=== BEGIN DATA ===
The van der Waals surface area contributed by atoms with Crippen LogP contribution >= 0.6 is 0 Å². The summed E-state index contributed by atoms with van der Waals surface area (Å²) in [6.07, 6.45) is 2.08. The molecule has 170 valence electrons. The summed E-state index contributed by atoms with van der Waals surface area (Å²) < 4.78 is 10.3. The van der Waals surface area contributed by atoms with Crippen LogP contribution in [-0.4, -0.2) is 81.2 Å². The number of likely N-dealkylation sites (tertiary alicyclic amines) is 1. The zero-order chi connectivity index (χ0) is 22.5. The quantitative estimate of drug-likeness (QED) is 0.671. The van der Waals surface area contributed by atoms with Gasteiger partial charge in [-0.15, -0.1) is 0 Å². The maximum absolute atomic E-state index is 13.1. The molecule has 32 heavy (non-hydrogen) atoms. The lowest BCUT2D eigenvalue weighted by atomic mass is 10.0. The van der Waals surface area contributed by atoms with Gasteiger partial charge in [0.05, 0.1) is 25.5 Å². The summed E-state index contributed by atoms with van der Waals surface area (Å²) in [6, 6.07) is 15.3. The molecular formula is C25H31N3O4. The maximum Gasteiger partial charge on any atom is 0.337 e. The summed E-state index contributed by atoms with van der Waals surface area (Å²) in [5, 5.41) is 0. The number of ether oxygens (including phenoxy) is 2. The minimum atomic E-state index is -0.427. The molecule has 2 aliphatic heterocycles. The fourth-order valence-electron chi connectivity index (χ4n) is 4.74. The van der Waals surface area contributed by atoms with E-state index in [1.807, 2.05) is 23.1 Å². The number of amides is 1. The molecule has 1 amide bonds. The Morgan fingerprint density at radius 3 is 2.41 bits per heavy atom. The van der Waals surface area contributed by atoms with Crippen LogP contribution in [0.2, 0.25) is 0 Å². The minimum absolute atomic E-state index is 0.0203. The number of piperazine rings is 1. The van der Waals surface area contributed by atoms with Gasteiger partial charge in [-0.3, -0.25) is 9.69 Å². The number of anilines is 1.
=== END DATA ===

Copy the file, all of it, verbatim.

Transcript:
The van der Waals surface area contributed by atoms with Crippen LogP contribution >= 0.6 is 0 Å². The summed E-state index contributed by atoms with van der Waals surface area (Å²) in [6.07, 6.45) is 2.08. The molecule has 170 valence electrons. The summed E-state index contributed by atoms with van der Waals surface area (Å²) < 4.78 is 10.3. The van der Waals surface area contributed by atoms with Crippen LogP contribution in [-0.4, -0.2) is 81.2 Å². The number of likely N-dealkylation sites (tertiary alicyclic amines) is 1. The zero-order chi connectivity index (χ0) is 22.5. The quantitative estimate of drug-likeness (QED) is 0.671. The van der Waals surface area contributed by atoms with Gasteiger partial charge in [-0.15, -0.1) is 0 Å². The maximum absolute atomic E-state index is 13.1. The molecule has 32 heavy (non-hydrogen) atoms. The lowest BCUT2D eigenvalue weighted by atomic mass is 10.0. The van der Waals surface area contributed by atoms with Gasteiger partial charge in [0.05, 0.1) is 25.5 Å². The summed E-state index contributed by atoms with van der Waals surface area (Å²) in [6, 6.07) is 15.3. The molecular formula is C25H31N3O4. The maximum Gasteiger partial charge on any atom is 0.337 e. The summed E-state index contributed by atoms with van der Waals surface area (Å²) in [5, 5.41) is 0. The number of ether oxygens (including phenoxy) is 2. The minimum atomic E-state index is -0.427. The molecule has 2 aliphatic heterocycles. The fourth-order valence-electron chi connectivity index (χ4n) is 4.74. The van der Waals surface area contributed by atoms with E-state index in [1.807, 2.05) is 23.1 Å². The number of amides is 1. The molecule has 1 amide bonds. The Morgan fingerprint density at radius 3 is 2.41 bits per heavy atom. The van der Waals surface area contributed by atoms with Crippen LogP contribution in [0.2, 0.25) is 0 Å². The minimum absolute atomic E-state index is 0.0203. The number of piperazine rings is 1. The van der Waals surface area contributed by atoms with Gasteiger partial charge in [-0.3, -0.25) is 9.69 Å². The number of anilines is 1.